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By Randal Stevens · May 3, 2010
For those of you who didn’t read Part 1 (why the hell not? Jerk…), this is the second half of a mini-series in which I break down why David Simon is too brilliant to be allowed to live. In Part 1, I focused on his non-fiction novel, “Homcide: A Year on the Killing Streets” upon which the Emmy Award-winning TV series, “Homicide: Life on the Street,” was based and for which Simon wrote 122 episodes. Here, I’ll be focusing on his latest foray into TV, Treme, which focuses on a motley series of people trying to rebuild their lives in post-Katrina New Orleans and was picked up for a second season on HBO after only one episode. In order to make it seem as though there’s something to prove, I’ve left The Wire out of the equation because you don’t bring an M-16 to a fist fight.
Some readers may not think it fair that I cite an entire TV show as evidence seeing as unlike feature films or novels, a TV show is given a comparatively endless amount of time for its story to unfold, develop, change and affect an audience; after all, most shows don’t really catch on popularly and critically until after its first season. It’s a valid argument, so I’ll strictly limit the argument to Treme‘s pilot episode, “Do You Know What It Means.”
To begin with, pay close attention to the opening credit sequence where what we see are photos of New Orleans cultured hanging on badly water damaged walls, but what we hear is one of the catchiest show openers in the form of an infectious jazz jingle. Set against the visual backdrop of destruction ring out these lyrics:
“Down in the Treme
It’s me and my baby.
We’re all goin’ crazy
But jumpin’ and havin’ fun.“
This contrast of destruction and celebration is a beautiful contradiction, paving the way for a pilot and subsequent series that would paint the culture and its struggle as neither black nor white, but a healthy mixture of both. Continuing this theme, the show opens not with mourning, but with celebration. Three months after Katrina, the residents of New Orleans are not feeling sorry for themselves, but aching for a reason to get back to the way they were. As Albert Labreaux (Clarke Peters), a Mardi Gras chief, sits anxiously in the passenger side of his daughter’s car as she drives him back into the heart of the 9th Ward after an emergency exile, other inhabitants of the city and cast members such as Antoine Batiste (Wendell Pierce), an occasionally-employed jazz trombonist, and Davis McAlary (Steve Zahn), an audiophile disc-jockey, join in the first second-line parade since the hurricane struck. Residents who have recently returned gel with those who never left, playing instruments, dancing, and missing those musicians and neighbors who have yet to return. The parade is a fantastic device used to introduce viewers to the characters whose lives will be on display as well as the culture they desperately love.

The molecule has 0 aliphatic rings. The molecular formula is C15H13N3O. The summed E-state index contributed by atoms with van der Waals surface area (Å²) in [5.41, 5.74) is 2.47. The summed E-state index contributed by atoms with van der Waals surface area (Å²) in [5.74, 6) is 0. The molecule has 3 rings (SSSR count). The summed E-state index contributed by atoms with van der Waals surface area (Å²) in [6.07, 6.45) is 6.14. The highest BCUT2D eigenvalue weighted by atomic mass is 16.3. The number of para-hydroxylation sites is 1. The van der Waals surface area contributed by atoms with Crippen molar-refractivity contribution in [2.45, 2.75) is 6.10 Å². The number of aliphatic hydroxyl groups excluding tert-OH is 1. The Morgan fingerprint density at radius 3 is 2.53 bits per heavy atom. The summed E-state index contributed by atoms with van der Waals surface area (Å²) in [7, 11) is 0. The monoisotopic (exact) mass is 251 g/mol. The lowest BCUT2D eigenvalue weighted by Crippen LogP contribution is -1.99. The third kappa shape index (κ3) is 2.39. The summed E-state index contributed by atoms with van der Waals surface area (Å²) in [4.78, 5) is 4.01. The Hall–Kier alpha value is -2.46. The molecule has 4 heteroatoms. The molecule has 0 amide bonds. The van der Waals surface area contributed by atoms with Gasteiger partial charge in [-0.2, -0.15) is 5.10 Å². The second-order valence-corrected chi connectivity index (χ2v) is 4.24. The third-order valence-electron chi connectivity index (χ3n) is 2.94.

Soon enough, we’re acclimated to the main characters, how they’ve been effected by the flood, and the nuts and bolts that make them tick. For instance, though Creighton Bernette (John Goodman) lives away from the disaster area, he’s still making passionate pleas to ignorant journalists about why the world should care about the destruction of its great cities such as New Orleans. Though his bar has been destroyed and many of his friends have not yet returned, Labreaux insists he won’t give up on trying to get his life back together – “Won’t bow. Don’t know how” he declares. Ladonna Batiste-Williams (Khandi Alexander), Antoine’s ex-wife, refuses to sell her under-patronized bar and attempts to find her brother, who was in jail at the time of the flood. Each character has their own motivations, eccentricities, strengths and flaws and without going into unnecessary exposition and preachy speeches, these characters define their loyalties and their ongoing quests more clearly than 9 out of 10 feature films out there.
But it’s the New Orleans culture, which is the source of the entire show, that is Treme‘s primary focus and character. The show opens with a parade, closes with a parade and in between, takes every excuse it can to slip in musical numbers. They’re not forced and they don’t draw attention to themselves, but they are undoubtedly highlights, allowing the city’s homegrown talent to flex their muscles and constructing the groundwork for the mood and attitudes of the city’s inhabitants. Jazz has always had mournful undertones, but there’s also a current of pride and jubilation in knowing that there is no other culture on earth like theirs. Even in the face of tragedy after being practically ignored by their government, the citizens of New Orleans find comfort and hope in each other.
The episode wraps up with funeral procession for a dearly departed musician. Antoine, showing up late to a gig yet again, greets his companions and yells out, “Play for that money, boys. Play for that money.” Is there loyalty and honor in this culture? Yes. But there’s also a livelihoods, people trying to survive, and using their music and their company to do so. As the procession slowly and rhythmically marches along, the screen slowly fades to black. Ending as it began, the episode tells us that this is how it is and this is how it’s going to be. “Fuck the hurricane,” the episode says, “we’re going to be who we are no matter what.”